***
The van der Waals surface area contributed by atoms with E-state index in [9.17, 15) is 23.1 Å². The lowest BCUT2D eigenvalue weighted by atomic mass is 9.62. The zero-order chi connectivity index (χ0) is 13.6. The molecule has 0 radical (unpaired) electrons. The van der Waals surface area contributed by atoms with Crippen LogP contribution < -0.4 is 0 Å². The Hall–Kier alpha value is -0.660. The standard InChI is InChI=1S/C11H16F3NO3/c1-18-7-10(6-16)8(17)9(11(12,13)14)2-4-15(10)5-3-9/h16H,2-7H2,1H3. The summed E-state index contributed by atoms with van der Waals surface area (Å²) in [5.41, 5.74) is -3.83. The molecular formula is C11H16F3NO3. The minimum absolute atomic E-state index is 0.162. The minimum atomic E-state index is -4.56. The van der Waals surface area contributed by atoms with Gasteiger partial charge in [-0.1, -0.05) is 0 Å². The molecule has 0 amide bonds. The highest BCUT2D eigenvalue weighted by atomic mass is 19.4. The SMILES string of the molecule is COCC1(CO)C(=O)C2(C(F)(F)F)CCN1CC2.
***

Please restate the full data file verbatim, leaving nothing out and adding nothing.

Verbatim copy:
The van der Waals surface area contributed by atoms with E-state index in [9.17, 15) is 23.1 Å². The lowest BCUT2D eigenvalue weighted by atomic mass is 9.62. The zero-order chi connectivity index (χ0) is 13.6. The molecule has 0 radical (unpaired) electrons. The van der Waals surface area contributed by atoms with Crippen LogP contribution < -0.4 is 0 Å². The Hall–Kier alpha value is -0.660. The standard InChI is InChI=1S/C11H16F3NO3/c1-18-7-10(6-16)8(17)9(11(12,13)14)2-4-15(10)5-3-9/h16H,2-7H2,1H3. The summed E-state index contributed by atoms with van der Waals surface area (Å²) in [5.41, 5.74) is -3.83. The molecular formula is C11H16F3NO3. The minimum absolute atomic E-state index is 0.162. The minimum atomic E-state index is -4.56. The van der Waals surface area contributed by atoms with Gasteiger partial charge in [-0.1, -0.05) is 0 Å². The molecule has 0 amide bonds. The highest BCUT2D eigenvalue weighted by atomic mass is 19.4. The SMILES string of the molecule is COCC1(CO)C(=O)C2(C(F)(F)F)CCN1CC2.